TO MRS. (NOW LADY) THROCKMORTON. He, entering at the study-door,
Maria! I have every good
For thee wished many a time,
Both sad, and in a cheerful mood,
But never yet in rhyme.
To wish thee fairer is no need,
More prudent, or more sprightly,
Or more ingenious, or more freed
From temper-flaws unsightly.
What favour then not yet possest
Can I for thee require,
In wedded love already blest,
To thy whole heart's desire?
None here is happy but in part:
Full bliss is bliss divine;
There dwells some wish in every heart, Minute the horrors that ensued;
And doubtless one in thine.
That wish on some fair future day,
Which fate shall brightly gild,
("Tis blameless, be it what it may)
I wish it all fulfilled.
PAIRING TIME ANTICIPATED.
I shall not ask Jean Jacques Rousseau,
If birds confabulate or no;
'Tis clear that they were always able His head alone remained to tell
To hold discourse, at least in fable;
And e'en the child who knows no better,
Must have a most uncommon skull.
It chanced then on a winter's day,
But warm, and bright, and calm as May, Which Mary to Anna conveyed,
The birds, conceiving a design
To forestall sweet St. Valentine,
In many an orchard, copse, and grove,
Assembled on affairs of love,
Began to agitate the matter.
More years and wisdom than the most,
Entreated, opening wide his beak, I hastily seized it, unfit as it was
A moment's liberty to speak; For a nosegay, so dripping and drown'd,
And, silence publicly enjoined, And swinging it rudely, too rudely, alas!
Delivered briefly thus his mind. I snapped it, it fell to the ground.
My friends! be cautious how ye treat
The subject upon which we meet;
I fear we shall have winter yet.
A Finch, whose tongue knew no control,
With golden wing, and satin pole, Already to sorrow resigned.
A last year's bird, who ne'er had tried
What marriage means, thus pert replied.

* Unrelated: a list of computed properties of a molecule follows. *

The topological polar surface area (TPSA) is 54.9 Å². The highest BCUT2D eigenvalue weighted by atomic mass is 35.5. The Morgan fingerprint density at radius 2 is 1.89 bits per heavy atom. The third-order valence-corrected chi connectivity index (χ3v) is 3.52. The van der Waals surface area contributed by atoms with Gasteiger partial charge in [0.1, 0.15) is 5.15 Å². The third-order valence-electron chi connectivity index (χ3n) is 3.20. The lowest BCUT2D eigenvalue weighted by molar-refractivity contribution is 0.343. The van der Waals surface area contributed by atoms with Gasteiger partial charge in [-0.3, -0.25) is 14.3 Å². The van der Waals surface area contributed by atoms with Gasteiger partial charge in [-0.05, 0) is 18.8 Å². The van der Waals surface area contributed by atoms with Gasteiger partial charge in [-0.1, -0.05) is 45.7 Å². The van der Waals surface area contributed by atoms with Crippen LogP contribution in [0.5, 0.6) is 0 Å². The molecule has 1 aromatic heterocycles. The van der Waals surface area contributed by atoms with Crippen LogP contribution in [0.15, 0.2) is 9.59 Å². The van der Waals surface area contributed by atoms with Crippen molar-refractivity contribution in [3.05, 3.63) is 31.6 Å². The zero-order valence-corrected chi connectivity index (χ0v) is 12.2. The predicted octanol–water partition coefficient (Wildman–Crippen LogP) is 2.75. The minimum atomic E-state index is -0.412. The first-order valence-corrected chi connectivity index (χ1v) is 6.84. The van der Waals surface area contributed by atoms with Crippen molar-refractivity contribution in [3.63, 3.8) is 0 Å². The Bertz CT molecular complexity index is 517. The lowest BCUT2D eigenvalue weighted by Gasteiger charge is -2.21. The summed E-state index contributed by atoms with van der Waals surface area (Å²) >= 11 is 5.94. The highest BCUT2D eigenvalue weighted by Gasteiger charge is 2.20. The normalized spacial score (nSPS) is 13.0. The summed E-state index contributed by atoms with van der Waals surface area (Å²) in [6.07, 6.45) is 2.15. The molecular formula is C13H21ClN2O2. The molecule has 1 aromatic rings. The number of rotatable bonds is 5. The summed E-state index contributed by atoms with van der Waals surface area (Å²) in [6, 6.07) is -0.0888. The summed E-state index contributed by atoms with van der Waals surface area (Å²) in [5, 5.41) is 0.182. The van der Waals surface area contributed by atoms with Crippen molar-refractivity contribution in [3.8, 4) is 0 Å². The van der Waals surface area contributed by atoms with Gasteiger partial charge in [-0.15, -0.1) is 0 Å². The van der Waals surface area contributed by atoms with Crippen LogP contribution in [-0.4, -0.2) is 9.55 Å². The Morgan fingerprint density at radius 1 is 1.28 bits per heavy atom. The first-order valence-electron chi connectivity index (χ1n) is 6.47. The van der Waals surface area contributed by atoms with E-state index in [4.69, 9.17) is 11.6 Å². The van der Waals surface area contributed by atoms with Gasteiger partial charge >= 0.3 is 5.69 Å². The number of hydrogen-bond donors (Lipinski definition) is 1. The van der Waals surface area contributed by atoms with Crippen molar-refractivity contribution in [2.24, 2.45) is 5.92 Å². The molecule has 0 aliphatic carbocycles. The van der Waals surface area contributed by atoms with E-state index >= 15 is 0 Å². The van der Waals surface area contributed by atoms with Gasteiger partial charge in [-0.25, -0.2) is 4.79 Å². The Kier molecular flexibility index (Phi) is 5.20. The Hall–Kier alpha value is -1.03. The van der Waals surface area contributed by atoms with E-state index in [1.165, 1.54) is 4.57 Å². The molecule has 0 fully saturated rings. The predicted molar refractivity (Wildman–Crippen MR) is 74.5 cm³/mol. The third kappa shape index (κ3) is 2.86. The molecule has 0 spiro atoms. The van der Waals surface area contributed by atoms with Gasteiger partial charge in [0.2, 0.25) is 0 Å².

By his good will would keep us single,
He sees that this great roundabout
But 'tis her own important charge The world, with all its motley rout,
To qualify him more at large, Church, army, physic, law,
And make him quite a wit. Its customs, and its businesses,
Sweet Poll! his doating mistress cries, Is no concern at all of his,
Sweet Poll! the mimic bird replies; And says—what says he ?-Caw.
And calls aloud for sack. Thrice happy bird! I too have seen
She next instructs him in the kiss; Much of the vanities of men;
'Tis now a little one, like Miss, And, sick of having seen 'em,
And now a hearty smack. Would cheerfully these limbs resign
At first he aims at what he bears; For such a pair of wings as thine,
And, listening close with both his ears,
Just catches at the sound;
Much to the amusement of the crowd,
And stuns the neighbours round.
A querulous old woman's voice
His humorous talent next employs, Pay me for thy warm retreat
He scolds and gives the lie. With a song more soft and sweet;
And now he sings, and now is sick, In return thou shalt receive
Here Sally, Susan, come, come quick, Such a strain as I can give.
Poor Poll is like to die!
Belinda and her bird ! 'tis rare
To meet with such a well-matched pair,
The language and the tone, And the mouse with curious snout,
Each character in every part With what vermin else infest
Sustained with so much grace and art,
And both in unison.
When children first begin to spell,
And stammer out a syllable,
We think them tedious creatures; Though in voice and shape they be
But difficulties soon abate, Formed as if akin to thee,
When birds are to be taught to prate,
And women are the teachers.
HISTORY OF JOHN GILPIN,